At their best, documentary films document some phenomenon of culture or nature that needs to be seen, reckoned with, learned from. A great documentary bears witness to truths that need to be told and stories that need to be remembered, especially in a cultural zeitgeist as noisy and forgetful as ours.
Emanuel is a powerful documentary, for all these reasons and more. In an American society where the ubiquity of mass shootings and racially motivated violence leave some tragically numb to their evil, films like this are urgent and important.
Emanuel reminds us. It reminds us of what happened at Charleston’s Emanuel African Methodist Episcopal Church on June 17, 2015, and what happened two days later in a courtroom. It reminds us of the evils inflicted on black Americans for centuries. It reminds us of the ongoing pain of racism and the often-scandalous power of forgiveness. It reminds us to not dismiss this massacre as just the isolated action of one unhinged young white supremacist—but to reckon with the sort of society and the web of ideas that could lead a 21-year-old man to enter a historic black church, sit through a Bible study with mostly older congregants, and then, when the group closed their eyes to pray, take out a gun and slaughter them.
Take your small group, your friends and family. Churches: Buy out theaters.
The film, produced by Steph Curry and Viola Davis, will show in U.S. theaters on June 17 and 19. Go see it. Take your small group, your friends and family. Churches: Buy out theaters. Emanuel is difficult to watch, yes. But it’s essential viewing.
Emanuel is directed by Brian Ivie, whose 2015 documentary The Drop Box was a moving look at South Korean pastor Lee Jong-rak’s efforts to save abandoned babies. Like that film, Emanuel looks at Christians whose faith prompts radical responses to tragic circumstances.
Ivie focuses on a handful of Emanuel survivors and family members of those killed. These include Nadine Collier, whose mother, Ethel, was killed in the massacre and who wrenchingly describes hearing that her mother didn’t make it out of the Bible study alive. “What hurt the most is I didn’t get a chance to see her,” she said. “They wouldn’t let me see my mama.”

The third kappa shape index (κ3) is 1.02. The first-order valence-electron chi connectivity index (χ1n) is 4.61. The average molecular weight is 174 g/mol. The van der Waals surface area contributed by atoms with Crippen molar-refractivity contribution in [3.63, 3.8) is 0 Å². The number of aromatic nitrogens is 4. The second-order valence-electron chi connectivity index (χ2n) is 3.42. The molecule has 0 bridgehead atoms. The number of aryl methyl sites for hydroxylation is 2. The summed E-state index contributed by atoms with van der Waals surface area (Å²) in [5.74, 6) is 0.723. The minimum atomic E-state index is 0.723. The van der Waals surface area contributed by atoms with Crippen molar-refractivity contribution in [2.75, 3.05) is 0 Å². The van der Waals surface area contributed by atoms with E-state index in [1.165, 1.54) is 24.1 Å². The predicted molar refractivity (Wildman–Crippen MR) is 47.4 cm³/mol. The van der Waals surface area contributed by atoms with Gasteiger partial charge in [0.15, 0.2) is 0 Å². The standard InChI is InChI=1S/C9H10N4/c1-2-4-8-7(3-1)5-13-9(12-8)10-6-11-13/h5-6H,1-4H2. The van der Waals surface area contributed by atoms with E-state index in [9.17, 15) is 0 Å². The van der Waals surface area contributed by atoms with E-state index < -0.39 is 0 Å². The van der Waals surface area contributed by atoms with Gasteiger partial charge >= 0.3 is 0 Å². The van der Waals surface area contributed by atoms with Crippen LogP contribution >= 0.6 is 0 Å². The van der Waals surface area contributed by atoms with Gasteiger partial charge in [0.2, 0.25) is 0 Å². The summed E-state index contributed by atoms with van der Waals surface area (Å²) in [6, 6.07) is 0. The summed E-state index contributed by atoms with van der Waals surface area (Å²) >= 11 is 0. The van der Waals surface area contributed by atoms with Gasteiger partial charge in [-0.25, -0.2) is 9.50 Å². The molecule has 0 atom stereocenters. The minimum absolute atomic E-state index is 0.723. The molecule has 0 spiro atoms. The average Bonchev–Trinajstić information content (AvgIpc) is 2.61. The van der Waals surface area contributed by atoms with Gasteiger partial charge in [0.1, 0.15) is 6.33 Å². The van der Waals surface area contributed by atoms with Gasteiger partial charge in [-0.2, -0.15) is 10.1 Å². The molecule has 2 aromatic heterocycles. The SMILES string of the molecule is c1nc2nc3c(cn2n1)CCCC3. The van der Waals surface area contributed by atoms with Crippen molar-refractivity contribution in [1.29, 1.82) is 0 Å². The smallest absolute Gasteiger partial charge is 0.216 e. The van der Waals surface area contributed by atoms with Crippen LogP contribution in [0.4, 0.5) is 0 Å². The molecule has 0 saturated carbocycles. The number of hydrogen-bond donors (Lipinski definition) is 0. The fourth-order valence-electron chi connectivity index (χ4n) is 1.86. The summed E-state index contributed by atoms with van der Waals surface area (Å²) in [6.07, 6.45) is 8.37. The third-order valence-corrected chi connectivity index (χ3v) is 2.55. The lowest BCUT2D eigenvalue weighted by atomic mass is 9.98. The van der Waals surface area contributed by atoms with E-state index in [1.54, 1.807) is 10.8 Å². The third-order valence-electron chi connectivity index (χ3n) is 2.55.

We listen as Polly Sheppard recounts the terrifying moment when, hiding under a table, Roof pointed the gun at her and asked, “Did I shoot you yet?” To which she replied, “No.” Roof then said, “I’m not going to. I’m going to leave you here to tell the story.”
Felicia Sanders shares a harrowing story of surviving by lying on the ground with her 5-year-old granddaughter and playing dead, even as her 26-year-old son Tywanza tried to reason with Roof, telling him he didn’t have to this. Roof shot and killed Tywanza, the youngest of the attack’s nine victims, which also included pastor and state senator Clementa C. Pinckney. Sanders had to watch her son as he took his last breath.
These three women—Nadine, Polly, and Felicia—are the heart of the film. Despite the traumas they’ve endured, each bears witness to the amazing and costly grace of Christ that leads them to love and forgive their enemy. Each finds solace in the truth of their church’s name. God is with us. He is the God who suffered and bled and felt the scourge of hate. He is with us in suffering. And yet even as he suffered, even on the cross, he said of his killers, “Father, forgive them.”
God is with us. He is the God who suffered and bled and felt the scourge of hate. He is with us in suffering. And yet even as he suffered, even on the cross, he said of his killers, ‘Father, forgive them.’
At Roof’s bond hearing, 48 hours after the shooting, Nadine addressed her mother’s killer by saying, “I forgive you. And have mercy on your soul.” Felicia addressed her son’s killer by admitting her deep pain (“Every fiber in my body hurts, and I will never be the same.”) but also saying to Roof: “As we say in Bible study, we enjoyed you. But may God have mercy on you.” In the film Polly talks about how she didn’t want Roof to receive the death sentence. “I wanted him to live so maybe he could repent, turn his life around.”